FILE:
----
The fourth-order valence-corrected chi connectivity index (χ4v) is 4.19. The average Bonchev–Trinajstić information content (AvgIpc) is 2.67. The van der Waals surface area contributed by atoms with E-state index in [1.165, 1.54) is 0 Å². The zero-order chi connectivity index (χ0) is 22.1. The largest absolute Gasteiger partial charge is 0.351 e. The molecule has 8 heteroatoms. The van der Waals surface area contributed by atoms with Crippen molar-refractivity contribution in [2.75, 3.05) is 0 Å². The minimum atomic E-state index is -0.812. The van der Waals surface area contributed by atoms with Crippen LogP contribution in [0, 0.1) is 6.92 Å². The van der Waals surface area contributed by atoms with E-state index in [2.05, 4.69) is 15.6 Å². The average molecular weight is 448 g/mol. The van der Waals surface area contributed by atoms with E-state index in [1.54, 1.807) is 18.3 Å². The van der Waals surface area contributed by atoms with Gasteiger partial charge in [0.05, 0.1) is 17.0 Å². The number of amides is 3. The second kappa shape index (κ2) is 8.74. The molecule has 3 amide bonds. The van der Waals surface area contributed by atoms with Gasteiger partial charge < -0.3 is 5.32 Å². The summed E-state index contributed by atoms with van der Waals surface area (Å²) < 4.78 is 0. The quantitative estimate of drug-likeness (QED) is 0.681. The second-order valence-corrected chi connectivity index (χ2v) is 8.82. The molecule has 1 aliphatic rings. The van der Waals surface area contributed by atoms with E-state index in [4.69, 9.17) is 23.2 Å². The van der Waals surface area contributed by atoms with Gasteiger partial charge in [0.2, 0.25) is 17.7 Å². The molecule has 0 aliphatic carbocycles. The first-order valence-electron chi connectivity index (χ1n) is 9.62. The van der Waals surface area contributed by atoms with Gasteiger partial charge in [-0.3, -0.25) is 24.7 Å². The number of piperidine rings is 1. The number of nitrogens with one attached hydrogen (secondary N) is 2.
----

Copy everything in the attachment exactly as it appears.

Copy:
The fourth-order valence-corrected chi connectivity index (χ4v) is 4.19. The average Bonchev–Trinajstić information content (AvgIpc) is 2.67. The van der Waals surface area contributed by atoms with E-state index in [1.165, 1.54) is 0 Å². The zero-order chi connectivity index (χ0) is 22.1. The largest absolute Gasteiger partial charge is 0.351 e. The molecule has 8 heteroatoms. The van der Waals surface area contributed by atoms with Crippen molar-refractivity contribution in [2.75, 3.05) is 0 Å². The minimum atomic E-state index is -0.812. The van der Waals surface area contributed by atoms with Crippen LogP contribution in [0, 0.1) is 6.92 Å². The van der Waals surface area contributed by atoms with E-state index in [2.05, 4.69) is 15.6 Å². The average molecular weight is 448 g/mol. The van der Waals surface area contributed by atoms with E-state index in [1.54, 1.807) is 18.3 Å². The van der Waals surface area contributed by atoms with Gasteiger partial charge in [0.05, 0.1) is 17.0 Å². The number of amides is 3. The second kappa shape index (κ2) is 8.74. The molecule has 3 amide bonds. The van der Waals surface area contributed by atoms with Gasteiger partial charge < -0.3 is 5.32 Å². The summed E-state index contributed by atoms with van der Waals surface area (Å²) < 4.78 is 0. The quantitative estimate of drug-likeness (QED) is 0.681. The second-order valence-corrected chi connectivity index (χ2v) is 8.82. The molecule has 1 aliphatic rings. The van der Waals surface area contributed by atoms with E-state index in [4.69, 9.17) is 23.2 Å². The van der Waals surface area contributed by atoms with Gasteiger partial charge in [0.2, 0.25) is 17.7 Å². The molecule has 0 aliphatic carbocycles. The first-order valence-electron chi connectivity index (χ1n) is 9.62. The van der Waals surface area contributed by atoms with Gasteiger partial charge in [-0.3, -0.25) is 24.7 Å². The number of piperidine rings is 1. The number of nitrogens with one attached hydrogen (secondary N) is 2.